It all sounds draconian until you consider the history of bankruptcy. In ancient Greece, a man was forced into slavery if he could not pay his debt. In England before 1572, bankruptcy was a criminal offense. The sentence was incarceration or death by hanging. Today in modern countries, people can seek protection from creditors under the law. Courts typically grant debt forgiveness on amounts above the level of one’s existing wealth.
Many people believe Japan’s bankruptcy laws are out-dated. Some think that those who face bankruptcy lose their voting rights. This is not true. In the past such individuals were barred from being company directors during bankruptcy proceedings. This recently changed. While the employment agreement between a company and a director legally terminates upon the commencement of bankruptcy proceedings, a bankrupt individual can be immediately rehired as a company director by another firm. In that regard Japan’s bankruptcy laws are more progressive than the UK’s, where a bankrupt person may not manage or promote a company without court permission (see link).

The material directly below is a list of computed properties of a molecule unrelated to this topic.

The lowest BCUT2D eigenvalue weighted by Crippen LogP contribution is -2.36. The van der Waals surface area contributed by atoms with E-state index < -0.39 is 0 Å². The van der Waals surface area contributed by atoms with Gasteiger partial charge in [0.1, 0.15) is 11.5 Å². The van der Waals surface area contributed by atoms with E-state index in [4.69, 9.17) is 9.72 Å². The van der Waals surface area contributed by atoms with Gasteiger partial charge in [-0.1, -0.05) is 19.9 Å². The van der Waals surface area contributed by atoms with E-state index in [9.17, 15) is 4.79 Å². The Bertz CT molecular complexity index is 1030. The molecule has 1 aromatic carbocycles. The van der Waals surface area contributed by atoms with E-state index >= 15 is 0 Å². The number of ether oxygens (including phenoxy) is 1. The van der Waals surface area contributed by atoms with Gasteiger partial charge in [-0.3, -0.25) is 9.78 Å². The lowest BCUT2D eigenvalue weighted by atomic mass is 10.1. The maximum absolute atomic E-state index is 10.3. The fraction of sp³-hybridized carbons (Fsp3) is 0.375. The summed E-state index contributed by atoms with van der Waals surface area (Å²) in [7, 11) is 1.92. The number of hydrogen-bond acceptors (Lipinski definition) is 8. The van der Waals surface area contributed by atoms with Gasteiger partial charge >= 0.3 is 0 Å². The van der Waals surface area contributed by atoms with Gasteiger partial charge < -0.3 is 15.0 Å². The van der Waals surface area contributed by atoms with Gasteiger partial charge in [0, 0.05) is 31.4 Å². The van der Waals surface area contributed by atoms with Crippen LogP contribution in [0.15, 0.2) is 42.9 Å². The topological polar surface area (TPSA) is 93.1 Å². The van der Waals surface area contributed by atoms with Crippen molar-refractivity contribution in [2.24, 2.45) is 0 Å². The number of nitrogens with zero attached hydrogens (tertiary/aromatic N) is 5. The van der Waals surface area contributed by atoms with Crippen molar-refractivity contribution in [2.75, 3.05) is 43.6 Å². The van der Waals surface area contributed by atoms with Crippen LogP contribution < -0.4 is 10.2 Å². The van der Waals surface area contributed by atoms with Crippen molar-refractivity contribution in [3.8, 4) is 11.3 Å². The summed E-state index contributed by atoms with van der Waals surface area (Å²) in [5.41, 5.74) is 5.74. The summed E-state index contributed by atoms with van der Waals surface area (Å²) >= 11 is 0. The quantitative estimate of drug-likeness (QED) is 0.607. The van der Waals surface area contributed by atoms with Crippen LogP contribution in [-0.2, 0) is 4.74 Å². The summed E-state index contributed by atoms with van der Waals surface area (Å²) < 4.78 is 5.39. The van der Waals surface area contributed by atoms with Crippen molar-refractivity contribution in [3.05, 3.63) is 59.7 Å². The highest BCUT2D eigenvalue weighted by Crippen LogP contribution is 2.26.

Some people believe the US is more lenient than Japan in matters of bankruptcy. They think US managers are released from personal guaranties on corporate debt. This too is nonsense. Those who file for a straight bankruptcy in the US (under Chapter 7) obtain debt relief only on amounts above the debtor’s existing wealth, just as in Japan. In each case the bankrupt individual can keep limited assets. The two countries are philosophically similar. He or she is entitled to a “fresh start” in both nations. Debt that cannot possibly be repaid is discharged. In the US those in bankruptcy may keep limited assets of around US$ 30,000 in cash along with house and property up to a certain amount or acreage. The specific exclusions vary state by state.